What Parents Should Know About the Show ‘Squid Game’


First of all, what is this show all about? It’s a series where game players are systematically tortured or killed over a series of well-known children’s games. For example, instead of getting ‘out’ when you move in the well-known game ‘Red light, Green light’ you are killed instead. Not only that, the show features a lot of adult themes not for young children’s eyes including, threats of violence towards women, gruesome killings, gambling, conning money, and adults having sex. So, as a parent, what can you do if you notice your children talking about this show?

Knowledge is Power!

One of the best things we can do is be proactive to make sure we are well informed of the fact that Squid Game exists, and the different ways that young children may be able to access the show. 


Here are the main ways that children are accessing Squid Game, or parts of the show:

  • Netflix (parental controls can be used so that when ‘Squid Game’ is searched nothing shows up)
  • YouTube (it won’t show up on Kids YouTube)
  • TikTok
  • Instagram
  • World in Roblox

Make Sure You’ve Got Your Ear to the Ground

Are you aware of the lingo that is centered around Squid Game? This is also a little bit of 'knowledge is power' as well. Understanding the different games that are featured on the show is going to be helpful for parents in order to pick up on behaviours before they get out of hand. Here are some of the games that are played throughout the Squid Game series:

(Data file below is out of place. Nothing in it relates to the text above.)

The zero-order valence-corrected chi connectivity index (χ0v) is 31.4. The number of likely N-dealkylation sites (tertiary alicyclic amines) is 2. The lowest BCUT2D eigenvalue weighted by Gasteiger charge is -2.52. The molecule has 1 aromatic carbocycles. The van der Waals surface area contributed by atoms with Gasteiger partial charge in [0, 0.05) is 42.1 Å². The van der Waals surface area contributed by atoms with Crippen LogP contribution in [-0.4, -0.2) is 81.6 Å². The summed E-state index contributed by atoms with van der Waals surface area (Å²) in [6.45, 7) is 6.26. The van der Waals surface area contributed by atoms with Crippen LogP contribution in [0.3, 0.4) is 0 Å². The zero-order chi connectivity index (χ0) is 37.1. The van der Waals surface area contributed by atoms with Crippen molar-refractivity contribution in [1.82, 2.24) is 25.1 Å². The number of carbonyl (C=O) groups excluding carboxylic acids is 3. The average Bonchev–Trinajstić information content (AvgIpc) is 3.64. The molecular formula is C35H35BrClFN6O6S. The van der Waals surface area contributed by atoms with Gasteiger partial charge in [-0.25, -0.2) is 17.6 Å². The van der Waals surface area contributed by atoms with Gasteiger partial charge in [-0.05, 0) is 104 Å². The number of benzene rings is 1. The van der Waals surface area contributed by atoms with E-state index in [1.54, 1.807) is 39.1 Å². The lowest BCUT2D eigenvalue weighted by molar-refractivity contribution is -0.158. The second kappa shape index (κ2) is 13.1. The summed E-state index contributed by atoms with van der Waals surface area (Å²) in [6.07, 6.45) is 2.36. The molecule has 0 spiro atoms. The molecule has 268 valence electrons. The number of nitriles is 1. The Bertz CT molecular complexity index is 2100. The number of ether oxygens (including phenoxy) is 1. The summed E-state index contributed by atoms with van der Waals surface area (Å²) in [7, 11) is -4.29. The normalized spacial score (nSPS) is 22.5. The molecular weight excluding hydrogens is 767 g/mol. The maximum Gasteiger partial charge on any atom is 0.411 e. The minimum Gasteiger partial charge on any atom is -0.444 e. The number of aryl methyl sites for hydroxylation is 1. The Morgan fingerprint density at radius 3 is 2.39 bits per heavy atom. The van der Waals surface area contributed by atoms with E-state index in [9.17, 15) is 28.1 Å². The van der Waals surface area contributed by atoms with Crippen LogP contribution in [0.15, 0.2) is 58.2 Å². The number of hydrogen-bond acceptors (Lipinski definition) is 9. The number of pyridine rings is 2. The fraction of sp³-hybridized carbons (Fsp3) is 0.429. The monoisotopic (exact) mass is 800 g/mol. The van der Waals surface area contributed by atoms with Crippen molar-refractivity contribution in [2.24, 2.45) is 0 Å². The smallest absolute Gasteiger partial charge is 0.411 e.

• Red Light, Green Light
  • Marbles
  • Tug of War
  • Round circles of honeycomb with shapes on them

So, understanding how that game is referenced in the show is really important. Some of these may be popular games that mean no harm, but if they are playing a game and instead of just being ‘out’ the eliminated players are pretending to die – this could be an indication that  children have been exposed to the show.



It’s inevitable that young people will come to learn of Squid Game. 

Your children may have come across it on Netflix or be encouraged to view the series by friends.


PLAN a conversation with your children to find out what they already know about the series, ask if they have seen any of the content and provide time and space to unpack how it has made them feel.



PREVENT access through using parental controls in Netflix to ensure Squid Game series does not appear on your profile. Use the primary account to ensure additional profiles cannot be created without the parental code.

You may also want to consider placing content restrictions for search on their devices using Apple Screen Time – Family Sharing tools or Google Family Link.


PROTECT them by providing strategies for how they can respond to a friend who may try to expose them to the content or concepts. Keep an eye on the trend, monitor the situation, and discuss the topic with other parents in your child’s friendship circle(s).


Wil Marks

E-Learning Leader